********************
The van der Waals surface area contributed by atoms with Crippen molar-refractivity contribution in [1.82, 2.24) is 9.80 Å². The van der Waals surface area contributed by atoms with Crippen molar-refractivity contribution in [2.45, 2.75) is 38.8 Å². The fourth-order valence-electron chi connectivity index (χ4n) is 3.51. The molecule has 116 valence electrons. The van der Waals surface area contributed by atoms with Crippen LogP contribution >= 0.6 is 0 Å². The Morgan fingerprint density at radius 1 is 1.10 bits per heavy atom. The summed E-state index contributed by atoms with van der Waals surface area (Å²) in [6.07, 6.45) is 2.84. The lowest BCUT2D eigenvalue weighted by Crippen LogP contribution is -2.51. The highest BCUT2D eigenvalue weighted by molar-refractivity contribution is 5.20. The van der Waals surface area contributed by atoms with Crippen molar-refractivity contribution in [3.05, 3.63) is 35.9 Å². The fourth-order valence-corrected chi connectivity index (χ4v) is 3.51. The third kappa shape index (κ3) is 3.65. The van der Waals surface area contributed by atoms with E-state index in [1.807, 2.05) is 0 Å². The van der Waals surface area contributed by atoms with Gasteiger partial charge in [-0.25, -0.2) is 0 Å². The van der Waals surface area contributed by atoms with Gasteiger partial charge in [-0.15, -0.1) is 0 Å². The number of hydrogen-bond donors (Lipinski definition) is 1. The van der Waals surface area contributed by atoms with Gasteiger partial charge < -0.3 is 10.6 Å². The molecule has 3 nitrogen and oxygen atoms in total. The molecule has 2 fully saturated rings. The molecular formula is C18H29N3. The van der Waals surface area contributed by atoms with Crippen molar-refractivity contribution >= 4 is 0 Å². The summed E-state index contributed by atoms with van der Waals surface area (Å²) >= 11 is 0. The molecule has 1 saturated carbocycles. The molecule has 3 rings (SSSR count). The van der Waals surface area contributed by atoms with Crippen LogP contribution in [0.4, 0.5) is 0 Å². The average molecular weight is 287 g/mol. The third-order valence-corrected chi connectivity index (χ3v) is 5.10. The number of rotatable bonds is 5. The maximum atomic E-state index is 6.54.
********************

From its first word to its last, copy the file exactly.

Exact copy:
The van der Waals surface area contributed by atoms with Crippen molar-refractivity contribution in [1.82, 2.24) is 9.80 Å². The van der Waals surface area contributed by atoms with Crippen molar-refractivity contribution in [2.45, 2.75) is 38.8 Å². The fourth-order valence-electron chi connectivity index (χ4n) is 3.51. The molecule has 116 valence electrons. The van der Waals surface area contributed by atoms with Crippen LogP contribution >= 0.6 is 0 Å². The Morgan fingerprint density at radius 1 is 1.10 bits per heavy atom. The summed E-state index contributed by atoms with van der Waals surface area (Å²) in [6.07, 6.45) is 2.84. The lowest BCUT2D eigenvalue weighted by Crippen LogP contribution is -2.51. The highest BCUT2D eigenvalue weighted by molar-refractivity contribution is 5.20. The van der Waals surface area contributed by atoms with Crippen molar-refractivity contribution in [3.05, 3.63) is 35.9 Å². The fourth-order valence-corrected chi connectivity index (χ4v) is 3.51. The third kappa shape index (κ3) is 3.65. The van der Waals surface area contributed by atoms with E-state index in [1.807, 2.05) is 0 Å². The van der Waals surface area contributed by atoms with Gasteiger partial charge in [-0.25, -0.2) is 0 Å². The van der Waals surface area contributed by atoms with Gasteiger partial charge in [-0.15, -0.1) is 0 Å². The number of hydrogen-bond donors (Lipinski definition) is 1. The van der Waals surface area contributed by atoms with Gasteiger partial charge < -0.3 is 10.6 Å². The molecule has 3 nitrogen and oxygen atoms in total. The molecule has 2 fully saturated rings. The molecular formula is C18H29N3. The van der Waals surface area contributed by atoms with Crippen molar-refractivity contribution >= 4 is 0 Å². The summed E-state index contributed by atoms with van der Waals surface area (Å²) >= 11 is 0. The molecule has 1 saturated carbocycles. The molecule has 3 rings (SSSR count). The van der Waals surface area contributed by atoms with Crippen LogP contribution in [0.4, 0.5) is 0 Å². The average molecular weight is 287 g/mol. The third-order valence-corrected chi connectivity index (χ3v) is 5.10. The number of rotatable bonds is 5. The maximum atomic E-state index is 6.54.